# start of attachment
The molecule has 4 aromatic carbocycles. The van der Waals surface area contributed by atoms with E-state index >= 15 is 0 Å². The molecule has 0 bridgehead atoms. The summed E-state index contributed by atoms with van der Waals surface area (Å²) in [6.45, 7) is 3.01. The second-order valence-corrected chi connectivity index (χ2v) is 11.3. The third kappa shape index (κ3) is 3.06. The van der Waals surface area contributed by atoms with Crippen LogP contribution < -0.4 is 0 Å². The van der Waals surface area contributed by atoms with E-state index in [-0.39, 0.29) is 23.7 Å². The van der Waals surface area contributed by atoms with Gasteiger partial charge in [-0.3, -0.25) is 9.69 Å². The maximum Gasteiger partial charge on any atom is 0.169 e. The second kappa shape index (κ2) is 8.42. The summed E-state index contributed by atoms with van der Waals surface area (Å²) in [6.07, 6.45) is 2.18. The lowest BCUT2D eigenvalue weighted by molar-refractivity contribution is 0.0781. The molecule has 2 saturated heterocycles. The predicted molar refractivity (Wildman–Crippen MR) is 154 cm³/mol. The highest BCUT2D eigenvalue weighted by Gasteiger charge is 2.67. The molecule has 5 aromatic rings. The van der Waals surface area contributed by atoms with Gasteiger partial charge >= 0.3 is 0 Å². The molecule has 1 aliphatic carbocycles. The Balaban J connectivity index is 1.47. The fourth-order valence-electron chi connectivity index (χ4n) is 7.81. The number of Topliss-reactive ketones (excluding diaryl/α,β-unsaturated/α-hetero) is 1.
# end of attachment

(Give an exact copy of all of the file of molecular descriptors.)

The molecule has 4 aromatic carbocycles. The van der Waals surface area contributed by atoms with E-state index >= 15 is 0 Å². The molecule has 0 bridgehead atoms. The summed E-state index contributed by atoms with van der Waals surface area (Å²) in [6.45, 7) is 3.01. The second-order valence-corrected chi connectivity index (χ2v) is 11.3. The third kappa shape index (κ3) is 3.06. The van der Waals surface area contributed by atoms with Crippen LogP contribution < -0.4 is 0 Å². The van der Waals surface area contributed by atoms with E-state index in [-0.39, 0.29) is 23.7 Å². The van der Waals surface area contributed by atoms with Gasteiger partial charge in [-0.3, -0.25) is 9.69 Å². The maximum Gasteiger partial charge on any atom is 0.169 e. The second kappa shape index (κ2) is 8.42. The summed E-state index contributed by atoms with van der Waals surface area (Å²) in [6.07, 6.45) is 2.18. The lowest BCUT2D eigenvalue weighted by molar-refractivity contribution is 0.0781. The molecule has 2 saturated heterocycles. The predicted molar refractivity (Wildman–Crippen MR) is 154 cm³/mol. The highest BCUT2D eigenvalue weighted by Gasteiger charge is 2.67. The molecule has 5 aromatic rings. The van der Waals surface area contributed by atoms with Gasteiger partial charge >= 0.3 is 0 Å². The molecule has 1 aliphatic carbocycles. The Balaban J connectivity index is 1.47. The fourth-order valence-electron chi connectivity index (χ4n) is 7.81. The number of Topliss-reactive ketones (excluding diaryl/α,β-unsaturated/α-hetero) is 1.